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Broccoli 365?

Broccoli 365?

Back in November, broccoli started to make a lot of sense to me. I’d been walking past it all summer but suddenly I was craving it. Broccoli has a winter sort of flavor: robust, slightly bitter, slightly spicy. Added bonus: it’s chewy and filling.

After a few weeks of daily broccoli, I came across a charming interview with Ringo Starr, who is also a fan of this vegetable. In fact he claims to be 99% broccoli. At this point, I might be closing in on that percentage. Which is not a bad thing. Broccoli’s healthy food reputation is well deserved. Here are some nutrients of note for 1 cup of chopped raw broccoli:

fiber2.4 grams
vitamin A (RAE*)28 mcg
vitamin C81 mg
folate57 mcg
potassium288 mg
vitamin K93 mcg
lutein/zeaxanthin1270 mcg

*RAE – Retinol Activity Equivalents, a measure of vitamin A activity. Recommended daily vitamin A intake for adults is 700-900 mcg.Like

Like other vegetables, broccoli contains less significant amounts of other vitamins and minerals, such as magnesium, zinc, B vitamins and iron. And like other vegetables, it does not contain significant protein or fat.

Unlike other vegetables, broccoli contains several unique antioxidant molecules that can help fight cancer and cell damage. Lutein and zeaxanthin are carotenoid molecules that play an important role in eye health.

Broccoli 365?

Broccoli every day. Is that possible? If you hate it, there are certainly other vegetables that provide a similar mix of nutrients. If you love it, there’s nothing wrong with eating it every day, other than eventual boredom, or a change of seasons. I suspect I may switch to other vegetables when the weather warms up.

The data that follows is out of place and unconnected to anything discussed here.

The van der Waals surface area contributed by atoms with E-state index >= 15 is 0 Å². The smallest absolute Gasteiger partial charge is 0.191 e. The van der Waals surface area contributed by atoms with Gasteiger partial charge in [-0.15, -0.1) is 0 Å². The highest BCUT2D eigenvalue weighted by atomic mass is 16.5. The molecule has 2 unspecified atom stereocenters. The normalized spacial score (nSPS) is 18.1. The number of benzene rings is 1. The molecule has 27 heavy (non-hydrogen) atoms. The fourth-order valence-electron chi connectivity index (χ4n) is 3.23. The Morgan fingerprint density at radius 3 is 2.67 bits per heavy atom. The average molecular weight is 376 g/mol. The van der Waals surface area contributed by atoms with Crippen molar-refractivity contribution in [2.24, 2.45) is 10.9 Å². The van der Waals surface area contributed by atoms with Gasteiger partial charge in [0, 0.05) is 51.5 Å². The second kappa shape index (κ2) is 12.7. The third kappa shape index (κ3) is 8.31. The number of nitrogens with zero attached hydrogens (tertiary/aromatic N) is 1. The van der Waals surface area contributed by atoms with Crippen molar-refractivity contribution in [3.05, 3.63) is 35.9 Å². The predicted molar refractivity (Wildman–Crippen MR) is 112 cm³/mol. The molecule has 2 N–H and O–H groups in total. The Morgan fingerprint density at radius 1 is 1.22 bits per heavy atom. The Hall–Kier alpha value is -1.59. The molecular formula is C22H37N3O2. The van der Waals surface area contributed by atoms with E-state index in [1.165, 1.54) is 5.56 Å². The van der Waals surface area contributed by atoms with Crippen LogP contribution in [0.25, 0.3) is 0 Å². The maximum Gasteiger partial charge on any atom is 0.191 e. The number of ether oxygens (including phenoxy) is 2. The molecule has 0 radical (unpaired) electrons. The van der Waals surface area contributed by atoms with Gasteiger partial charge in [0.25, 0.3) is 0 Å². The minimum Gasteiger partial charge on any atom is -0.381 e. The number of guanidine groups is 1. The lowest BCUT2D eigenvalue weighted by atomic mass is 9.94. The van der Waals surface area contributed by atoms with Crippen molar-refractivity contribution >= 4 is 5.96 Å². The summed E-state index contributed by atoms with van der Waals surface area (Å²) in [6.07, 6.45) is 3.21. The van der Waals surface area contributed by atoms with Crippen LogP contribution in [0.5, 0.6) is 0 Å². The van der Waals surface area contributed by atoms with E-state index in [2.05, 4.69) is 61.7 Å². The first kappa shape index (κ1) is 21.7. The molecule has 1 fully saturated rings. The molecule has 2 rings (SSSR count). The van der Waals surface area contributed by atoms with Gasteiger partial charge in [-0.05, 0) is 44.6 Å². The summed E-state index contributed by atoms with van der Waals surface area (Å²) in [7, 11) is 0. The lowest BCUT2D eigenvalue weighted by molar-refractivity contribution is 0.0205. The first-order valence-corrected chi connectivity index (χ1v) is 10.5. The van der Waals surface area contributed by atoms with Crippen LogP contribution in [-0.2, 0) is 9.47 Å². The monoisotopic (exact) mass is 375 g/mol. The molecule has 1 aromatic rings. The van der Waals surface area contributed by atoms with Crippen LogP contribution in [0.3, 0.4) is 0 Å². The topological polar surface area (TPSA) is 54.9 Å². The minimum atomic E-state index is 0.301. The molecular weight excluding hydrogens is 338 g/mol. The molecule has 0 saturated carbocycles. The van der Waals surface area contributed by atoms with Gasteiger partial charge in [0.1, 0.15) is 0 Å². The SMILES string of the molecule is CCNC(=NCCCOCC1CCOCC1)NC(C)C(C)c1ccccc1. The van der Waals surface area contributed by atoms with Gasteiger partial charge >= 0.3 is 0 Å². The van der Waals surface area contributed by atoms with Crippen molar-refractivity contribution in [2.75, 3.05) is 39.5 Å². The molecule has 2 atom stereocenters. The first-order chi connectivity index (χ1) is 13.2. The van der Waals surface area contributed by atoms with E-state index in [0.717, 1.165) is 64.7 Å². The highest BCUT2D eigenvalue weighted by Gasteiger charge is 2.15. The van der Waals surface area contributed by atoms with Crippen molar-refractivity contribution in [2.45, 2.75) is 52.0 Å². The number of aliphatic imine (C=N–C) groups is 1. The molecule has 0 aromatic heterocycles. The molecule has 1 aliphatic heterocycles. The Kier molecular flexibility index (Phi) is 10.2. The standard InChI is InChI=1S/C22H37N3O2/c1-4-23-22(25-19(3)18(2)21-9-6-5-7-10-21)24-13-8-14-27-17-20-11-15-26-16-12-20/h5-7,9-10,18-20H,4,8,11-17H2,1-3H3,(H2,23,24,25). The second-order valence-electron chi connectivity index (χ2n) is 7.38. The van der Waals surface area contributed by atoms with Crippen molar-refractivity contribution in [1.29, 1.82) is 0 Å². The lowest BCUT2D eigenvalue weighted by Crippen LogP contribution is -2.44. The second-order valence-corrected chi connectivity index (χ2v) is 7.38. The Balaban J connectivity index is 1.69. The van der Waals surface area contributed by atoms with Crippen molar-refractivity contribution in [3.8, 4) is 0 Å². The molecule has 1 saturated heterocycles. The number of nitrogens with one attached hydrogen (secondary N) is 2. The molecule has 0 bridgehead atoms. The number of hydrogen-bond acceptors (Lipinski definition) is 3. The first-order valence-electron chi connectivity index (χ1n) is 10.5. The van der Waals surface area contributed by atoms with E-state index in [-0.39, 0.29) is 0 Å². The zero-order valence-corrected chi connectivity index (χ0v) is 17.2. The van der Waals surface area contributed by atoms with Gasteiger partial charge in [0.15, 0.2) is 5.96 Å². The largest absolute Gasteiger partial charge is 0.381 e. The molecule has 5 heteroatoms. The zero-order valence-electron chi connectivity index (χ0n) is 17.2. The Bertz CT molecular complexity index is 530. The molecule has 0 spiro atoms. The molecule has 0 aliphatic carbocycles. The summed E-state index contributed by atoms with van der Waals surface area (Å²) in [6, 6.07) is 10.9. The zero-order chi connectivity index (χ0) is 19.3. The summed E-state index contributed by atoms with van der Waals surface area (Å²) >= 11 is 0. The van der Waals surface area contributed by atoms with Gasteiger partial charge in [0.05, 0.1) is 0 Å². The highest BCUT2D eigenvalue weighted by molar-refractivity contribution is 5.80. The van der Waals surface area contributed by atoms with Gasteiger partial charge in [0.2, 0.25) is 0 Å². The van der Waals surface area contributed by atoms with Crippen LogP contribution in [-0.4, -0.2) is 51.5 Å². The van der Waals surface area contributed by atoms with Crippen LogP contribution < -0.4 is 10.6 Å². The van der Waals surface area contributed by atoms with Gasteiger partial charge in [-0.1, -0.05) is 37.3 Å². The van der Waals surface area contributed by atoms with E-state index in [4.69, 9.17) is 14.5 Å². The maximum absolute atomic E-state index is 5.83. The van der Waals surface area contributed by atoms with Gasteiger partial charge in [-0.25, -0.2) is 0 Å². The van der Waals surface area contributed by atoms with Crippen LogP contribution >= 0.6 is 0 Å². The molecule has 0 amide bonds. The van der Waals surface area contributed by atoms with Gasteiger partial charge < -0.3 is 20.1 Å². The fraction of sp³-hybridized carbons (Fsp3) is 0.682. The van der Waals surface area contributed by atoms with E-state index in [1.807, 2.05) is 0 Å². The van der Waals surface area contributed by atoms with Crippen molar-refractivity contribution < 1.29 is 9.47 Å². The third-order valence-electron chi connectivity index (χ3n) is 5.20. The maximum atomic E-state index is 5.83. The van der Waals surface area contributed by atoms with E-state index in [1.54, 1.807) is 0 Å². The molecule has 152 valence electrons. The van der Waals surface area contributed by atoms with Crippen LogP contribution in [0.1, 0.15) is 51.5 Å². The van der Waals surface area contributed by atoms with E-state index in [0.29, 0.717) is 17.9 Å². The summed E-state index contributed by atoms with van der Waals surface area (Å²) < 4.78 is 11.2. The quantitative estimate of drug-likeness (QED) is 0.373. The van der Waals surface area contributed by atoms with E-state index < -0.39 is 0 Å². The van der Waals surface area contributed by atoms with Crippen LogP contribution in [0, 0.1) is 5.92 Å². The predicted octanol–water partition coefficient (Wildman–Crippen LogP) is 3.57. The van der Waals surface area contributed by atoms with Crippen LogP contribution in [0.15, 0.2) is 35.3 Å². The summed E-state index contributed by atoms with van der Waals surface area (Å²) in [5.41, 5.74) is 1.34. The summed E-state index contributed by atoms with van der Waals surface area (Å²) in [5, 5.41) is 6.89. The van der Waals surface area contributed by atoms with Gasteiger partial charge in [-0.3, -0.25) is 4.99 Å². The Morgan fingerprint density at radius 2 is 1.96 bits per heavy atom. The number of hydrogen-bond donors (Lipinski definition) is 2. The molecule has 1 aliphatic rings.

Serving Ideas

My favorite way to eat broccoli is a quick sauté in peanut or canola oil. The pieces should retain their green color, with a touch of caramelization on some. Flavor with garlic and/or ginger; season with soy sauce or hot sauce. Or just some salt. Make it a meal with sautéed tofu, chicken or shimp, or baked salmon, or roasted peanuts.

Raw is good, too. Add chunks to tossed salad. Or add friséed broccoli to cole slaw or a chopped salad. It goes well with fruit like apples, pears and dried cranberries. Use raw florets for a filling and non-sweet snack.

What I don’t recommend is overcooked broccoli. It’s easy to overcook it by boiling, or even steaming. The flavor is ruined; the texture is ruined. Broccoli doesn’t need to be insulted by bad cooking choices. 365 days of overcooked broccoli would be a sad experience.